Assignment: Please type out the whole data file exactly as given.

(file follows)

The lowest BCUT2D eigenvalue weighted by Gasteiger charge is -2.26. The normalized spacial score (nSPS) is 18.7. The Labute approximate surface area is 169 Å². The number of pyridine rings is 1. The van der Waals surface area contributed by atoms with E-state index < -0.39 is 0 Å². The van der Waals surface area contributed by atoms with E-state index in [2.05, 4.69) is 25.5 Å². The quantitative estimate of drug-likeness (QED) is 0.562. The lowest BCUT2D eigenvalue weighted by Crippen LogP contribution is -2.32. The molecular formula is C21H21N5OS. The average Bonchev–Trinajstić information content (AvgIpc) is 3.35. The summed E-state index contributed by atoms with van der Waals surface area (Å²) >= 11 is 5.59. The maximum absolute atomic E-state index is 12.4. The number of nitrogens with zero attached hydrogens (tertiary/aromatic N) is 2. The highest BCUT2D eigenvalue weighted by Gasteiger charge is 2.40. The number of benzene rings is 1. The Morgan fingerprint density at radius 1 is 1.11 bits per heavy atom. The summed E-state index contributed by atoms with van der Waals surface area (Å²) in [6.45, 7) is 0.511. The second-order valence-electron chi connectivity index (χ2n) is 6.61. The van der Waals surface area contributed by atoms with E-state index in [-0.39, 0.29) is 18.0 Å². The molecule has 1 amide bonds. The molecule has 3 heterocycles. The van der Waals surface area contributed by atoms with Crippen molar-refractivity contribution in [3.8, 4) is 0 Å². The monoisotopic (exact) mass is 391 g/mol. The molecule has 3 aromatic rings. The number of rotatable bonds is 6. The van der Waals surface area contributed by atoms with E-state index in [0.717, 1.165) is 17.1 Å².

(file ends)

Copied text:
The lowest BCUT2D eigenvalue weighted by Gasteiger charge is -2.26. The normalized spacial score (nSPS) is 18.7. The Labute approximate surface area is 169 Å². The number of pyridine rings is 1. The van der Waals surface area contributed by atoms with E-state index < -0.39 is 0 Å². The van der Waals surface area contributed by atoms with E-state index in [2.05, 4.69) is 25.5 Å². The quantitative estimate of drug-likeness (QED) is 0.562. The lowest BCUT2D eigenvalue weighted by Crippen LogP contribution is -2.32. The molecular formula is C21H21N5OS. The average Bonchev–Trinajstić information content (AvgIpc) is 3.35. The summed E-state index contributed by atoms with van der Waals surface area (Å²) >= 11 is 5.59. The maximum absolute atomic E-state index is 12.4. The number of nitrogens with zero attached hydrogens (tertiary/aromatic N) is 2. The highest BCUT2D eigenvalue weighted by Gasteiger charge is 2.40. The number of benzene rings is 1. The Morgan fingerprint density at radius 1 is 1.11 bits per heavy atom. The summed E-state index contributed by atoms with van der Waals surface area (Å²) in [6.45, 7) is 0.511. The second-order valence-electron chi connectivity index (χ2n) is 6.61. The van der Waals surface area contributed by atoms with E-state index in [-0.39, 0.29) is 18.0 Å². The molecule has 1 amide bonds. The molecule has 3 heterocycles. The van der Waals surface area contributed by atoms with Crippen molar-refractivity contribution in [3.8, 4) is 0 Å². The monoisotopic (exact) mass is 391 g/mol. The molecule has 3 aromatic rings. The number of rotatable bonds is 6. The van der Waals surface area contributed by atoms with E-state index in [0.717, 1.165) is 17.1 Å².